Cortisol, especially in elevated levels, is produced as the body’s response to stress – it raises our heart rate and our energy levels. If your body is in a constant state of stress and cortisol is produced as a response to that chronic state, the hormone could wreak havoc on our health, both mentally and physically. Not only is chronic stress terrible for your mental health, but elevated cortisol production can interfere with metabolism. Understandably, it can also prompt us to eat more as a response to stress and lead to the development of other metabolic conditions, like insulin resistance. 


The endocrine system helps regulate hormone response and production throughout the body, and the thyroid gland is at the forefront of that system. Hypothyroidism is a condition in which our thyroid is underactive, meaning it isn’t producing enough of the hormones we need. 

Symptoms include chronic fatigue, thinning hair, sensitivity to cold, and bruising easily.

Hypothyroidism is often the responsible factor behind seemingly inexplicable weight gain or inability to lose weight – especially if we seem to be under-consuming food and still gaining weight. Symptoms of hypothyroidism include chronic fatigue, puffiness or swelling, sensitivity to cold, bruising easily, joint aches and muscle weakness, thinning hair, and even depression. Hypothyroidism can be confirmed by testing thyroid levels or a diagnosis from an endocrinologist, and can be treated with hormone therapy.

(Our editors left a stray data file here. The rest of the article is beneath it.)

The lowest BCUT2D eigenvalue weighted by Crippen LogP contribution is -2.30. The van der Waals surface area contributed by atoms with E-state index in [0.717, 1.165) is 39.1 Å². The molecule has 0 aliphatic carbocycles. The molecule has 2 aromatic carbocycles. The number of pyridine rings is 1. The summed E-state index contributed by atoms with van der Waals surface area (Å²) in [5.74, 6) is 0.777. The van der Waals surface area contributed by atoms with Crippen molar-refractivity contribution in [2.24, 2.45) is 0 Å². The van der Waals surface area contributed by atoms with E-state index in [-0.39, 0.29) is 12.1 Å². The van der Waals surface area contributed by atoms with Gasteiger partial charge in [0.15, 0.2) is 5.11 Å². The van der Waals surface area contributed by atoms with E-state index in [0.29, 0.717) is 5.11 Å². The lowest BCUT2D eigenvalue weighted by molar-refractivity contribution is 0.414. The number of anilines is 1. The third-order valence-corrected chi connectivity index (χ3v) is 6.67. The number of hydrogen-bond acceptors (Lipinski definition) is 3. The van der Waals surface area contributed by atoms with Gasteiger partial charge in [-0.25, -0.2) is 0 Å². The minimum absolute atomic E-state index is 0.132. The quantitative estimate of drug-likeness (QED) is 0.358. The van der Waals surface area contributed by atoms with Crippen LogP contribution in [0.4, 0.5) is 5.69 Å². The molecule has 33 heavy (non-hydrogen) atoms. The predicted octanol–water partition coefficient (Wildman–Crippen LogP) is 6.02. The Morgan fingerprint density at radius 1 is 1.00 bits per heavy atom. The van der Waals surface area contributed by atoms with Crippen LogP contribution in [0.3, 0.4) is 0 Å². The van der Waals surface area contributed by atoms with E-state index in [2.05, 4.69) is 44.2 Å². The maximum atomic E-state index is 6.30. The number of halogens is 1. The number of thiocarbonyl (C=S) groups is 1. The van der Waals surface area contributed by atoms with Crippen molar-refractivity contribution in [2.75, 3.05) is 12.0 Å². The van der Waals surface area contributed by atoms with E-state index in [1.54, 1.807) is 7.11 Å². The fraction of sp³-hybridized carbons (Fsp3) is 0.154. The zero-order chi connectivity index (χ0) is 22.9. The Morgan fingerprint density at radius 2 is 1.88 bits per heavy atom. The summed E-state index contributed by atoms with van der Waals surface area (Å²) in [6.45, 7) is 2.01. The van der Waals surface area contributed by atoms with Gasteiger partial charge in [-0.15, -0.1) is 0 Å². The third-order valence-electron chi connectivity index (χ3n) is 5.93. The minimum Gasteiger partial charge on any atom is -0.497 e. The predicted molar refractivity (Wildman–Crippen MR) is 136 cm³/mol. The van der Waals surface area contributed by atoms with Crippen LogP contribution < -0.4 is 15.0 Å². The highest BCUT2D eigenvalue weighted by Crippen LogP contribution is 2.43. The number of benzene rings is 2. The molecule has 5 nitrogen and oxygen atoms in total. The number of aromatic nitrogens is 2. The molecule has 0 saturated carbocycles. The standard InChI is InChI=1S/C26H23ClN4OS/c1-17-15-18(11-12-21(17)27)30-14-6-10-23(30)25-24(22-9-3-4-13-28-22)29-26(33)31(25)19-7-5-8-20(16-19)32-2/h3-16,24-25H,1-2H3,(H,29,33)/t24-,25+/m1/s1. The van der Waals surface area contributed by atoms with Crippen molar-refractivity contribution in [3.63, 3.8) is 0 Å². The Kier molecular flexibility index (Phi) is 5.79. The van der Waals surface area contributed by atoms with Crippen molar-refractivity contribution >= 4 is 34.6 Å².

Polycystic Ovarian Syndrome

For many women, PCOS is the bane of what would otherwise be a successful weight loss regimen. Sometimes called a metabolic condition, other times labeled a hormonal disorder, polycystic ovarian syndrome affects women primarily in their childbearing years, and is often characterized by physical manifestations like obesity and inability to lose weight – though it’s hard to pinpoint if obesity contributes to PCOS, or the other way around.